Oil prices fell during Tuesday's trading session, amid fears of slowdown in global demand after the release of dismal manufacturing reports overshadowed uncertainty surrounding resumption of oil supplies from Saudi Arabia.
As of 07:50 GMT, Brent crude oil futures plunged 1.02 percent at $64.10 a barrel, where the session's lowest level was hit at $63.77 a barrel,
West Texas crude was 0.94 percent down at $58.09 a barrel after the prices opened at $58.17 a barrel.
Economic data yesterday revealed that Germany’s manufacturing sector contracted at the lowest level in 10 years in September, recording 41.4 from 43.5 in August, according to the Preliminary PMI figures.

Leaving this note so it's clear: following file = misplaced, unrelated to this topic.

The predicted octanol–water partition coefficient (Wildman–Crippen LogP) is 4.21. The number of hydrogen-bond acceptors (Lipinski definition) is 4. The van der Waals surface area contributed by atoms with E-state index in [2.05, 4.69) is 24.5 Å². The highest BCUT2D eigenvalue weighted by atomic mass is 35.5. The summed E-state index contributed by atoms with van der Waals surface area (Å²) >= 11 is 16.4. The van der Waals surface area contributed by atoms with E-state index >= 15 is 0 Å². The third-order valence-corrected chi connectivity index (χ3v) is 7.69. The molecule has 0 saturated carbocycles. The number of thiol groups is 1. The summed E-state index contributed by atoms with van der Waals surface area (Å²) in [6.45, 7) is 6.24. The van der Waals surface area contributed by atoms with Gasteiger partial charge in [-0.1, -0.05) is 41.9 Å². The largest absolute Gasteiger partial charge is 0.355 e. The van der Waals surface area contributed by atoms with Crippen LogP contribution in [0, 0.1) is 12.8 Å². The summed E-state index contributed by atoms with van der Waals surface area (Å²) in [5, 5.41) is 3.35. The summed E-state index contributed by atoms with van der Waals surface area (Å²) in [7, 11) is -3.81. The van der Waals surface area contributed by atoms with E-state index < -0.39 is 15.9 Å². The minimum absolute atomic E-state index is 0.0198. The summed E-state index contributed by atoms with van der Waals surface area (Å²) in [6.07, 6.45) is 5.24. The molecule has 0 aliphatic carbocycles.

In Japan, the manufacturing sector shrank at the fastest pace in seven months in September, where it dropped to 48.9 from 49.3 in August.
According to some reports, that Saudi Arabia has recovered more than 75 percent of the loss of crude production after attacks on two of its facilities and that it will return to full quantities by early next week.
On the contrary, some newspapers said that repairs to the two facilities might take months longer than expected.
Meanwhile, the American Petroleum Institute is scheduled to release preliminary U.S. crude inventories data for the past week later in the day.
The EIA government report due on Wednesday may show U.S. crude stockpiles slipped 0.5 million barrels the previous week after a 1.1-million-barrel increase a week before.
The U.S dollar index, which tracks the green currency’s performance
versus a basket of six major currencies, traded lower ahead of U.S. consumer
confidence due at 14:00 GMT.